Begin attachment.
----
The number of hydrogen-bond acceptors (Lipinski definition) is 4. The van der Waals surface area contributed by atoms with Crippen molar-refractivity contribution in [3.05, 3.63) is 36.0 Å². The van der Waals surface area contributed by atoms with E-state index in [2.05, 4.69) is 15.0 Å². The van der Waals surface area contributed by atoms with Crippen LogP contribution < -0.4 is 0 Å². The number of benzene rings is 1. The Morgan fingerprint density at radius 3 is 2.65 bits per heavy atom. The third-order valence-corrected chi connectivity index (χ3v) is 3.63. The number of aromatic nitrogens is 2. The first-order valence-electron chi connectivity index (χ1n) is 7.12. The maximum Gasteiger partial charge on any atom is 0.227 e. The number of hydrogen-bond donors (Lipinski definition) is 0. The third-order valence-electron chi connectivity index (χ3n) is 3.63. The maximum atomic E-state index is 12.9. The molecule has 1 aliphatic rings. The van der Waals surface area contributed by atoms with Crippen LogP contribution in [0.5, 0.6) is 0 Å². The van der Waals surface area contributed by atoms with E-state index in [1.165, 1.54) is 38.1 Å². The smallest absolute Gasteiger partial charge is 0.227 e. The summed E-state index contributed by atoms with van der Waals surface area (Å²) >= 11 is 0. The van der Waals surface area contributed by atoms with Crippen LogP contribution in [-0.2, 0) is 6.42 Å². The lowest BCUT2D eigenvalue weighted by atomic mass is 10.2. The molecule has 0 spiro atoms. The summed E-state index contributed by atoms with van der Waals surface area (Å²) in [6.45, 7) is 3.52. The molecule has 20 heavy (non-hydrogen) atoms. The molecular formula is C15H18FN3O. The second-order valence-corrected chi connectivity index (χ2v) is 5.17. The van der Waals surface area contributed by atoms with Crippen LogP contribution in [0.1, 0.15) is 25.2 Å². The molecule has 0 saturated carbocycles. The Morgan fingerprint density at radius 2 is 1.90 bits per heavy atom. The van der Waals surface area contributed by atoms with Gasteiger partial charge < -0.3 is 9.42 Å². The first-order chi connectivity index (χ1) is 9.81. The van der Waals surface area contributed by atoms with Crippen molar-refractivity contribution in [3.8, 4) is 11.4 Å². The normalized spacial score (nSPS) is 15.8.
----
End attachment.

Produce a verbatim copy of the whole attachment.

The number of hydrogen-bond acceptors (Lipinski definition) is 4. The van der Waals surface area contributed by atoms with Crippen molar-refractivity contribution in [3.05, 3.63) is 36.0 Å². The van der Waals surface area contributed by atoms with E-state index in [2.05, 4.69) is 15.0 Å². The van der Waals surface area contributed by atoms with Crippen LogP contribution < -0.4 is 0 Å². The number of benzene rings is 1. The Morgan fingerprint density at radius 3 is 2.65 bits per heavy atom. The third-order valence-corrected chi connectivity index (χ3v) is 3.63. The number of aromatic nitrogens is 2. The first-order valence-electron chi connectivity index (χ1n) is 7.12. The maximum Gasteiger partial charge on any atom is 0.227 e. The number of hydrogen-bond donors (Lipinski definition) is 0. The third-order valence-electron chi connectivity index (χ3n) is 3.63. The maximum atomic E-state index is 12.9. The molecule has 1 aliphatic rings. The van der Waals surface area contributed by atoms with Crippen LogP contribution in [0.5, 0.6) is 0 Å². The van der Waals surface area contributed by atoms with E-state index in [1.165, 1.54) is 38.1 Å². The smallest absolute Gasteiger partial charge is 0.227 e. The summed E-state index contributed by atoms with van der Waals surface area (Å²) >= 11 is 0. The van der Waals surface area contributed by atoms with Crippen LogP contribution in [-0.2, 0) is 6.42 Å². The lowest BCUT2D eigenvalue weighted by atomic mass is 10.2. The molecule has 0 spiro atoms. The summed E-state index contributed by atoms with van der Waals surface area (Å²) in [6.45, 7) is 3.52. The molecule has 20 heavy (non-hydrogen) atoms. The molecular formula is C15H18FN3O. The second-order valence-corrected chi connectivity index (χ2v) is 5.17. The van der Waals surface area contributed by atoms with Crippen LogP contribution in [0.1, 0.15) is 25.2 Å². The molecule has 0 saturated carbocycles. The Morgan fingerprint density at radius 2 is 1.90 bits per heavy atom. The van der Waals surface area contributed by atoms with Gasteiger partial charge < -0.3 is 9.42 Å². The first-order chi connectivity index (χ1) is 9.81. The van der Waals surface area contributed by atoms with Crippen molar-refractivity contribution in [3.8, 4) is 11.4 Å². The normalized spacial score (nSPS) is 15.8.